There has been much discussion lately about “cyberwarfare”. This article “US Should go on Cyber Offensive” in the BBC represents the typical media slant on the issue…
A US Air Force officer has told the BBC that his country should create an offensive botnet to target any forces that launch a cyber-attack against it. Speaking on Radio 4’s The Report, Col Charlie Williamson said the US was currently in “defensive mode” on cyber-warfare and that needed to change.
This concept has been proposed publicly before by Col. Williamson as reported in the Armed Forces Journal “Carpet Bombing in Cyber Space“, which I blogged about at the time (here), in the article Col. Williamson stated…
The world has abandoned a fortress mentality in the real world, and we need to move beyond it in cyberspace. America needs a network that can project power by building an af.mil robot network (botnet) that can direct such massive amounts of traffic to target computers that they can no longer communicate and become no more useful to our adversaries than hunks of metal and plastic. America needs the ability to carpet bomb in cyberspace to create the deterrent we lack.
Of course this has caused a tsunami of navel-gazing through the information security digerati as they opine about the ridiculousness of an offensive botnet. From the perspective of information security, and those that deal with cybercrime, the concept has many drawbacks – both logistical and technical – both political and commercial – and could easily be abused.
But regardless of one’s stance on the technical validity of a military grade botnet what is more interesting to me is the amount of misinformation that is being generated on the topic of ‘cyberwarfare”. There is no doubt that we live in a highly connected and economically interdependent world. The dynamics and technologies of warfare have changed dramatically over the decades, but the realities haven’t; War is hell.
There is no Skynet. There is no digital chess board where real military conflicts are played out only in bits and bytes. Cybergeddon is not upon us. A cyber attack is not one of the top 3 most critical threats we face behind nuclear war and a bomb in one of our major cities (here). Warfare today is still a very human experience even though future military conflicts will include cyber targets, but they will still be military conflicts. Perhaps this has been an argument of semantics among those who argue what military policy should be in relation to cyber assets or critical infrastructure, perhaps, but I would suggest that there are four fundamental concepts that must be understood before one can even engage in a conversation on cyberware:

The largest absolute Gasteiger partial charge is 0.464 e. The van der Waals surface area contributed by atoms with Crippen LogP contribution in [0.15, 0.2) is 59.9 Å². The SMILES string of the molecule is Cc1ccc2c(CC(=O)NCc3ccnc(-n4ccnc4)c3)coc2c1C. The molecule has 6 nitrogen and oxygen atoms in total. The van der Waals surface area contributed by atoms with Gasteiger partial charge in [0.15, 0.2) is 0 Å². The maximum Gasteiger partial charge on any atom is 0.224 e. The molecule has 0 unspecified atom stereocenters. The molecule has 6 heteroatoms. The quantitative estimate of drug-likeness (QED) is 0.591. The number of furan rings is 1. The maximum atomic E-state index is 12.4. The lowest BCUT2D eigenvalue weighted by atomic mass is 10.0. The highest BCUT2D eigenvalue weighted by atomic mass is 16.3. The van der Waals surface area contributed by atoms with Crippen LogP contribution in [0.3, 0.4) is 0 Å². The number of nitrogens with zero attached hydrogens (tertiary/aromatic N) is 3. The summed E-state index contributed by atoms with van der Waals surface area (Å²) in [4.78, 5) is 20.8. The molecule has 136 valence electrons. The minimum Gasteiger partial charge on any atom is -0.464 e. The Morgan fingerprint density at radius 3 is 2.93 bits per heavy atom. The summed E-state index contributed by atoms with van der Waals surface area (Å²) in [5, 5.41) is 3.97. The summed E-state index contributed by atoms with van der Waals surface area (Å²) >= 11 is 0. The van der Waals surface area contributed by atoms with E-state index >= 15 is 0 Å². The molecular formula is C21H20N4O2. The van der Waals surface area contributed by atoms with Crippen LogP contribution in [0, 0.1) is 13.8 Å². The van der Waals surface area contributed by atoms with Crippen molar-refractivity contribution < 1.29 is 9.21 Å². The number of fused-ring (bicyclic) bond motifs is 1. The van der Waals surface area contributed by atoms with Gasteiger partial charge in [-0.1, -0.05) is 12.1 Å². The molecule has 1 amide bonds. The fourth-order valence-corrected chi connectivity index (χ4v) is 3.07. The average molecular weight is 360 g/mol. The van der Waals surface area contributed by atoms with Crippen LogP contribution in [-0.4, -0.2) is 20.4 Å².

1. It is highly unlikely that we would experience warfare isolated only to the digital realm, if it was truly warfare it would be evident to all that there was a military conflict in action, and if warfare was purely “cyber” then technology, as we know it today, would be radically different.
2. IT security professionals generally lack the military and political expertise to make policy decisions on “cyberwarfare”, however some of them are quite qualified to discuss cybercrime.
3. Cyberwarfare and cybercrime are fundamentally different and require, in many cases, drastically different approaches.
4. It serves little purpose to continue the policies of misinformation, propaganda, and fear inciting that we currently seem to be embracing.
My grandfather fought and died in Korea, my uncle was a US Naval Doctor, my step-father served this country as a member of the intelligence community during the cold war and my brother has been entertaining our troops as an active member of the USO tour for many years.
As for me I have never served in our armed forces, I have never stood face to face against an enemy in defense of our country, I have never had to make a life or death decision where the outcome impacts hundreds of thousands or millions of lives. I have nothing but the greatest admiration for those that have sacrificed on behalf of our freedoms and for those that have had to make the decisions that can drastically change the dynamic of an entire generation.
At the end of the day all any of this means is that I, like so many of my peers and colleagues in the information security industry are not adequotely informed, nor do we possess the requisite experience to decide in what fashion the military should respond to protect our nations interests. But we can all have an opinion and there are many to thank for that.